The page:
The Korean State


Wednesday, November 3, 2010, 4:10pm to 5:30pm


124 Mt. Auburn Street, Suite 200-North, Room 226, Cambridge, MA

Stein RingenHow South Korea Lifted Itself Out of Poverty and Dictatorship to Affluence and Democracy
Stein Ringen, University of Oxford

About the Seminar
There are two great mysteries in the political economy of South Korea. How could a destroyed country in next to no time become a sophisticated and affluent economy? And how could a ruthlessly authoritarian regime metamorphose with relative ease into a stable democratic polity?

Korean economic development has been, as is well known, state led. However, to make sense of that established wisdom, we need to understand in some detail how that state has worked and what kind of leadership it has provided. While authoritarianism was imposed with revolutionary means – two, arguably three, coups d’état – it ended without counter-revolution. Democracy did not require a dismantling of the state that had been built up during the dictatorship. There must be something in the structure of that state that enabled democratic rulers to take it over and readily work with it.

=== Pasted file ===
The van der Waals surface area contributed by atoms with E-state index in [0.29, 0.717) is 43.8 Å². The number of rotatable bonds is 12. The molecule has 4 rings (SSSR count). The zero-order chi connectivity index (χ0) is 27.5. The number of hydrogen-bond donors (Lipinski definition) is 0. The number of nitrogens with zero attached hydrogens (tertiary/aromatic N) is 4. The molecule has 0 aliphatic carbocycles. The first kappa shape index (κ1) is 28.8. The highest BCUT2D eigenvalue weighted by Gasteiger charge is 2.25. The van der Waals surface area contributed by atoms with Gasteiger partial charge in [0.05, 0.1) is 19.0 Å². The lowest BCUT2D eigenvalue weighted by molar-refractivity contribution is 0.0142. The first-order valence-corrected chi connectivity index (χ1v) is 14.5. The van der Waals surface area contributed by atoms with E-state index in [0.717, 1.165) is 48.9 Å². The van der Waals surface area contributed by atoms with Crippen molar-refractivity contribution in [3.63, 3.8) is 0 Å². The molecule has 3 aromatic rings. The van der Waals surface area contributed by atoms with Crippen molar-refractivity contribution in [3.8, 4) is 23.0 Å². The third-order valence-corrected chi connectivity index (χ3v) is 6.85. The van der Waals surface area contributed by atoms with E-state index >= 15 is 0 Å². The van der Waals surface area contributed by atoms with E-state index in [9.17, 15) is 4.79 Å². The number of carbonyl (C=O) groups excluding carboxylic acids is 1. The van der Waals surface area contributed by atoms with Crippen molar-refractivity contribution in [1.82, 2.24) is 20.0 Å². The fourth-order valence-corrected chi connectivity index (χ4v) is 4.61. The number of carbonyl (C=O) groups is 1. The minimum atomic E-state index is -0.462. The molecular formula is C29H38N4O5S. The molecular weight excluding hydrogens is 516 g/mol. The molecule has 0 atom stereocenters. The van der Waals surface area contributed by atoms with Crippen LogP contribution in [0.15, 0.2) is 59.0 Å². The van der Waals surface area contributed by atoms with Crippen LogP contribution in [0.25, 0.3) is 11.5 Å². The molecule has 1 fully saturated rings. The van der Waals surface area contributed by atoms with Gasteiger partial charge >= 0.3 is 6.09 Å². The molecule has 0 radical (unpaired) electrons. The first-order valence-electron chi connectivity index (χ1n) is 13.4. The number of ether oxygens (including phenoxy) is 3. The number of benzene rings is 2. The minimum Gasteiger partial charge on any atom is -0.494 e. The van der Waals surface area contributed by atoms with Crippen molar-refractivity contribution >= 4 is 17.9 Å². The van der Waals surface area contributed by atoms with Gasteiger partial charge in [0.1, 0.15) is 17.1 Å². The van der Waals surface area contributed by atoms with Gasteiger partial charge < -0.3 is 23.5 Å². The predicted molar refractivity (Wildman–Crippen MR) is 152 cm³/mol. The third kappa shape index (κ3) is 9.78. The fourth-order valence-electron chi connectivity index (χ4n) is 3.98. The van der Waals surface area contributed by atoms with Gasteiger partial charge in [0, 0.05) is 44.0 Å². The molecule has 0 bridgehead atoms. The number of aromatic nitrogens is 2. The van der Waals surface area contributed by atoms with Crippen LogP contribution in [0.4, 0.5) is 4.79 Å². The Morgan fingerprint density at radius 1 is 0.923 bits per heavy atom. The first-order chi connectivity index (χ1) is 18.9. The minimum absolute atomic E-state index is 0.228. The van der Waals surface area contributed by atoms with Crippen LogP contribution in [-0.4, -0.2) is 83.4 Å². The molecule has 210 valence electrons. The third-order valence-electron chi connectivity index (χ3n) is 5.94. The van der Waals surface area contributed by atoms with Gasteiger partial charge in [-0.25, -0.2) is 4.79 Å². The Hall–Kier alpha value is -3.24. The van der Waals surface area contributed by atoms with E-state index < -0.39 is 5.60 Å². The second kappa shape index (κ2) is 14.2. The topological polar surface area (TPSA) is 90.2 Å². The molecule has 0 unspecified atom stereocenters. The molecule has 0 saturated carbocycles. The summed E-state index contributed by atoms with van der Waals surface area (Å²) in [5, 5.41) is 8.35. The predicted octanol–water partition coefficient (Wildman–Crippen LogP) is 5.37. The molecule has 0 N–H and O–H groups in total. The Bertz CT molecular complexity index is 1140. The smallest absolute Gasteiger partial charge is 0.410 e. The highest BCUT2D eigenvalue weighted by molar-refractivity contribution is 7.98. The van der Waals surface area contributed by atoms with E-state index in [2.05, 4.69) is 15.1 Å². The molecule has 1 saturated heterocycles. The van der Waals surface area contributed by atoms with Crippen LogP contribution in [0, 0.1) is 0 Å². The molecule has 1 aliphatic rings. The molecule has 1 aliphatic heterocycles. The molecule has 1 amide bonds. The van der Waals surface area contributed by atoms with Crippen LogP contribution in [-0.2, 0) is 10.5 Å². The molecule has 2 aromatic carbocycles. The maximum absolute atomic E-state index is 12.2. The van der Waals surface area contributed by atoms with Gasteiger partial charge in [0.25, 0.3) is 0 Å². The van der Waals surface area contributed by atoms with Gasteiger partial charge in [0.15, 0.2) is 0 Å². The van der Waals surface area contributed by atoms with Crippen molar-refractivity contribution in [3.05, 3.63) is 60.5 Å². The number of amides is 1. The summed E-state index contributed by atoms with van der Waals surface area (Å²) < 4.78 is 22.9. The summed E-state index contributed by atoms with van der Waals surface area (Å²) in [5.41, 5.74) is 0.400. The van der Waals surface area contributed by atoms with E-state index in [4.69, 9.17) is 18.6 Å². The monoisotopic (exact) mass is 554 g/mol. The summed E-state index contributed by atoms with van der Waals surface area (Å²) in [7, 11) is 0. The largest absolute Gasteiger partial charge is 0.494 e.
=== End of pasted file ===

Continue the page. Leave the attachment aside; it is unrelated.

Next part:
About Stein Ringen
Stein Ringen is a professor of sociology and social policy at the University of Oxford focused on political science, sociology, and economics. His professional career includes work with various academic posts, broadcasting journalism, international agencies, and government. He has previous posts as assistant director general in the Norwegian Ministry of Justice and professor of welfare studies at the University of Stockholm. Ringen has had visiting professorships and fellowships in Paris, Berlin, Barbados, Prague, Sydney, Jerusalem, and Harvard University.

Democracy Seminar Series
The Democracy Seminar Series brings distinguished speakers to Harvard Kennedy School for the academic year to address critical challenges facing democratic governance.